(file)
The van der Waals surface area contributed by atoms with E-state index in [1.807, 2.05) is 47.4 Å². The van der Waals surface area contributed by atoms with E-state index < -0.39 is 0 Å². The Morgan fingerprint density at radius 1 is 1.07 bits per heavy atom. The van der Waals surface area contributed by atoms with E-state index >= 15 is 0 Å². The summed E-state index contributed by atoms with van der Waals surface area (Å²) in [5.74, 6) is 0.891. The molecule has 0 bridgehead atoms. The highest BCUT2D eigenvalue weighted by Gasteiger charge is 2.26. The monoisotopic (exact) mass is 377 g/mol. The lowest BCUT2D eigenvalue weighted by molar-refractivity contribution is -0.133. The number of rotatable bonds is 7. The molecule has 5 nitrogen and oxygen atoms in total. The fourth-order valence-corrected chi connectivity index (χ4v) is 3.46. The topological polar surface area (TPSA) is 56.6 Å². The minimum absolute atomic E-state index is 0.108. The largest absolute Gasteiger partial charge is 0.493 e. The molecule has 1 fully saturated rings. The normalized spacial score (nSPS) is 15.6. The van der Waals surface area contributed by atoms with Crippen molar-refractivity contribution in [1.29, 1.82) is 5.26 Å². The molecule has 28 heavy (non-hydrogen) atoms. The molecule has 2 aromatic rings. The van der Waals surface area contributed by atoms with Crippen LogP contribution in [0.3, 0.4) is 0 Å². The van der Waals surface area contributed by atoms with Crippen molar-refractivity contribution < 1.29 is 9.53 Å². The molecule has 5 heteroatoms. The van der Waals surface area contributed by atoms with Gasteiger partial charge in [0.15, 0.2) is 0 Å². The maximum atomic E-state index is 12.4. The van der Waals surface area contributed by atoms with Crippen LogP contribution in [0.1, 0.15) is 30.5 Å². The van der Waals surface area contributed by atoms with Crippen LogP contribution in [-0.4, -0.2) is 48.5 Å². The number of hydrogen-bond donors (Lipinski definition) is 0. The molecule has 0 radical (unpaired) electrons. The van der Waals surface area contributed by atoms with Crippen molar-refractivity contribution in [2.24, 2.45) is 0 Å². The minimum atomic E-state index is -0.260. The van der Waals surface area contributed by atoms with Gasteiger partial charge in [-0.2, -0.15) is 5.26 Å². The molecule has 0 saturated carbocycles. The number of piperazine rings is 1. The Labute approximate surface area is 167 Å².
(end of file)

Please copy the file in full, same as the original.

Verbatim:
The van der Waals surface area contributed by atoms with E-state index in [1.807, 2.05) is 47.4 Å². The van der Waals surface area contributed by atoms with E-state index < -0.39 is 0 Å². The Morgan fingerprint density at radius 1 is 1.07 bits per heavy atom. The van der Waals surface area contributed by atoms with E-state index >= 15 is 0 Å². The summed E-state index contributed by atoms with van der Waals surface area (Å²) in [5.74, 6) is 0.891. The molecule has 0 bridgehead atoms. The highest BCUT2D eigenvalue weighted by Gasteiger charge is 2.26. The monoisotopic (exact) mass is 377 g/mol. The lowest BCUT2D eigenvalue weighted by molar-refractivity contribution is -0.133. The number of rotatable bonds is 7. The molecule has 5 nitrogen and oxygen atoms in total. The fourth-order valence-corrected chi connectivity index (χ4v) is 3.46. The topological polar surface area (TPSA) is 56.6 Å². The minimum absolute atomic E-state index is 0.108. The largest absolute Gasteiger partial charge is 0.493 e. The molecule has 1 fully saturated rings. The normalized spacial score (nSPS) is 15.6. The van der Waals surface area contributed by atoms with Crippen molar-refractivity contribution in [1.29, 1.82) is 5.26 Å². The molecule has 28 heavy (non-hydrogen) atoms. The molecule has 2 aromatic rings. The van der Waals surface area contributed by atoms with Crippen LogP contribution in [0.3, 0.4) is 0 Å². The van der Waals surface area contributed by atoms with Crippen molar-refractivity contribution < 1.29 is 9.53 Å². The molecule has 5 heteroatoms. The van der Waals surface area contributed by atoms with Gasteiger partial charge in [0.15, 0.2) is 0 Å². The maximum atomic E-state index is 12.4. The van der Waals surface area contributed by atoms with Crippen LogP contribution in [0.1, 0.15) is 30.5 Å². The van der Waals surface area contributed by atoms with Crippen LogP contribution in [-0.4, -0.2) is 48.5 Å². The number of hydrogen-bond donors (Lipinski definition) is 0. The molecule has 0 radical (unpaired) electrons. The van der Waals surface area contributed by atoms with Crippen molar-refractivity contribution in [2.24, 2.45) is 0 Å². The minimum atomic E-state index is -0.260. The van der Waals surface area contributed by atoms with Gasteiger partial charge in [-0.2, -0.15) is 5.26 Å². The molecule has 0 saturated carbocycles. The number of piperazine rings is 1. The Labute approximate surface area is 167 Å².